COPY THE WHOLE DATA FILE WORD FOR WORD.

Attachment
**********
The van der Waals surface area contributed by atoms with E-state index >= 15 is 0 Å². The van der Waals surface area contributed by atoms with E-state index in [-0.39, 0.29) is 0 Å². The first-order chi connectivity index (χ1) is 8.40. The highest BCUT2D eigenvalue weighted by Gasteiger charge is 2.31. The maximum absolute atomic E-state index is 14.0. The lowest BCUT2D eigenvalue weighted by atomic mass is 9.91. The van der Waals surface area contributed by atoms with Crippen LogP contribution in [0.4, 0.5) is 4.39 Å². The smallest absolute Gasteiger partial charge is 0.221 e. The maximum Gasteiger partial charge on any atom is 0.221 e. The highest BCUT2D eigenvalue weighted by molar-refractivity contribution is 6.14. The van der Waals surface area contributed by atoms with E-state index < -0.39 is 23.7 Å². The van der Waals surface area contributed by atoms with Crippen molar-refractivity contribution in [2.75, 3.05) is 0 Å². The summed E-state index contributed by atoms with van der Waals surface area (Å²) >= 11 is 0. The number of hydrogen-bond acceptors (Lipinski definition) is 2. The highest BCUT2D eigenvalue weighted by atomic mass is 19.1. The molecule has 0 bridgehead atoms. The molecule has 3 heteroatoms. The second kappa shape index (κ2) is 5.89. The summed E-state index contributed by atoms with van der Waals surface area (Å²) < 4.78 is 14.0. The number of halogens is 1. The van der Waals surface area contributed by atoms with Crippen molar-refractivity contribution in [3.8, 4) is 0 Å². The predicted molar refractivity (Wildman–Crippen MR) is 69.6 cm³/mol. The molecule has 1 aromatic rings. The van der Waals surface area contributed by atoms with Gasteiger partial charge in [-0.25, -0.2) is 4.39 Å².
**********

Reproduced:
The van der Waals surface area contributed by atoms with E-state index >= 15 is 0 Å². The van der Waals surface area contributed by atoms with E-state index in [-0.39, 0.29) is 0 Å². The first-order chi connectivity index (χ1) is 8.40. The highest BCUT2D eigenvalue weighted by Gasteiger charge is 2.31. The maximum absolute atomic E-state index is 14.0. The lowest BCUT2D eigenvalue weighted by atomic mass is 9.91. The van der Waals surface area contributed by atoms with Crippen LogP contribution in [0.4, 0.5) is 4.39 Å². The smallest absolute Gasteiger partial charge is 0.221 e. The maximum Gasteiger partial charge on any atom is 0.221 e. The highest BCUT2D eigenvalue weighted by molar-refractivity contribution is 6.14. The van der Waals surface area contributed by atoms with E-state index < -0.39 is 23.7 Å². The van der Waals surface area contributed by atoms with Crippen molar-refractivity contribution in [2.75, 3.05) is 0 Å². The summed E-state index contributed by atoms with van der Waals surface area (Å²) >= 11 is 0. The number of hydrogen-bond acceptors (Lipinski definition) is 2. The highest BCUT2D eigenvalue weighted by atomic mass is 19.1. The molecule has 0 bridgehead atoms. The molecule has 3 heteroatoms. The second kappa shape index (κ2) is 5.89. The summed E-state index contributed by atoms with van der Waals surface area (Å²) < 4.78 is 14.0. The number of halogens is 1. The van der Waals surface area contributed by atoms with Crippen molar-refractivity contribution in [3.8, 4) is 0 Å². The predicted molar refractivity (Wildman–Crippen MR) is 69.6 cm³/mol. The molecule has 1 aromatic rings. The van der Waals surface area contributed by atoms with Gasteiger partial charge in [-0.25, -0.2) is 4.39 Å².